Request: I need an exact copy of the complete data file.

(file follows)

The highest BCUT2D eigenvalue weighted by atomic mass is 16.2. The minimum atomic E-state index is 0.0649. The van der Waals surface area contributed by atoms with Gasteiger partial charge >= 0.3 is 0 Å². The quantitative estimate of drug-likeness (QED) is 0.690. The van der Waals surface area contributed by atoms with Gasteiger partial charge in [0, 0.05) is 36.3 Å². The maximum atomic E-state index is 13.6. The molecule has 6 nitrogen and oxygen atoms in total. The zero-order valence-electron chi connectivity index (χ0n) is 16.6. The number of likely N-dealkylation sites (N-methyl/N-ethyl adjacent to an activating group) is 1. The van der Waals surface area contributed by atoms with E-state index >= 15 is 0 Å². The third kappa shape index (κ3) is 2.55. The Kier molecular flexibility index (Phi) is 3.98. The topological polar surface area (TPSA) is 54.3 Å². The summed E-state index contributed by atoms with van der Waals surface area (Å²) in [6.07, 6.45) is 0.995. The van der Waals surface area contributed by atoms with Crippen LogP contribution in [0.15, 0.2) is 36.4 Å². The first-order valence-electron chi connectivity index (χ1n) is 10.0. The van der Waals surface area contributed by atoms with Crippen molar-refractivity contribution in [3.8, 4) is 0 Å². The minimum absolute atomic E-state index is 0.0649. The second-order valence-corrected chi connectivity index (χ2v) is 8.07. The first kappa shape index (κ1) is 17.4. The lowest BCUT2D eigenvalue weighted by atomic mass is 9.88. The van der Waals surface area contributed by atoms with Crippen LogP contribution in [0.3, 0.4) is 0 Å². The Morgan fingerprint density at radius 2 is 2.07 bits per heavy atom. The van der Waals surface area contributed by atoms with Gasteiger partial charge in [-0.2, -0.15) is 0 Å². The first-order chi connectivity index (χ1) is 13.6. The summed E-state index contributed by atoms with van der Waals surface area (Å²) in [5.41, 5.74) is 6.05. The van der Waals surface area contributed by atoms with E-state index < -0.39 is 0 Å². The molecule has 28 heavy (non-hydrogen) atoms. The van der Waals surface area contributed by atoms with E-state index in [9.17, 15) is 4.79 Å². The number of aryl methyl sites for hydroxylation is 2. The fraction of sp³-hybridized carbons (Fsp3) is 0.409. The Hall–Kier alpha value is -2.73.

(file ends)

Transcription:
The highest BCUT2D eigenvalue weighted by atomic mass is 16.2. The minimum atomic E-state index is 0.0649. The van der Waals surface area contributed by atoms with Gasteiger partial charge >= 0.3 is 0 Å². The quantitative estimate of drug-likeness (QED) is 0.690. The van der Waals surface area contributed by atoms with Gasteiger partial charge in [0, 0.05) is 36.3 Å². The maximum atomic E-state index is 13.6. The molecule has 6 nitrogen and oxygen atoms in total. The zero-order valence-electron chi connectivity index (χ0n) is 16.6. The number of likely N-dealkylation sites (N-methyl/N-ethyl adjacent to an activating group) is 1. The van der Waals surface area contributed by atoms with E-state index >= 15 is 0 Å². The third kappa shape index (κ3) is 2.55. The Kier molecular flexibility index (Phi) is 3.98. The topological polar surface area (TPSA) is 54.3 Å². The summed E-state index contributed by atoms with van der Waals surface area (Å²) in [6.07, 6.45) is 0.995. The van der Waals surface area contributed by atoms with Crippen LogP contribution in [0.15, 0.2) is 36.4 Å². The first-order valence-electron chi connectivity index (χ1n) is 10.0. The van der Waals surface area contributed by atoms with Crippen molar-refractivity contribution in [3.8, 4) is 0 Å². The minimum absolute atomic E-state index is 0.0649. The second-order valence-corrected chi connectivity index (χ2v) is 8.07. The first kappa shape index (κ1) is 17.4. The lowest BCUT2D eigenvalue weighted by atomic mass is 9.88. The van der Waals surface area contributed by atoms with Crippen LogP contribution in [0.3, 0.4) is 0 Å². The Morgan fingerprint density at radius 2 is 2.07 bits per heavy atom. The van der Waals surface area contributed by atoms with Gasteiger partial charge in [-0.2, -0.15) is 0 Å². The first-order chi connectivity index (χ1) is 13.6. The summed E-state index contributed by atoms with van der Waals surface area (Å²) in [5.41, 5.74) is 6.05. The van der Waals surface area contributed by atoms with E-state index < -0.39 is 0 Å². The molecule has 28 heavy (non-hydrogen) atoms. The van der Waals surface area contributed by atoms with E-state index in [9.17, 15) is 4.79 Å². The number of aryl methyl sites for hydroxylation is 2. The fraction of sp³-hybridized carbons (Fsp3) is 0.409. The Hall–Kier alpha value is -2.73.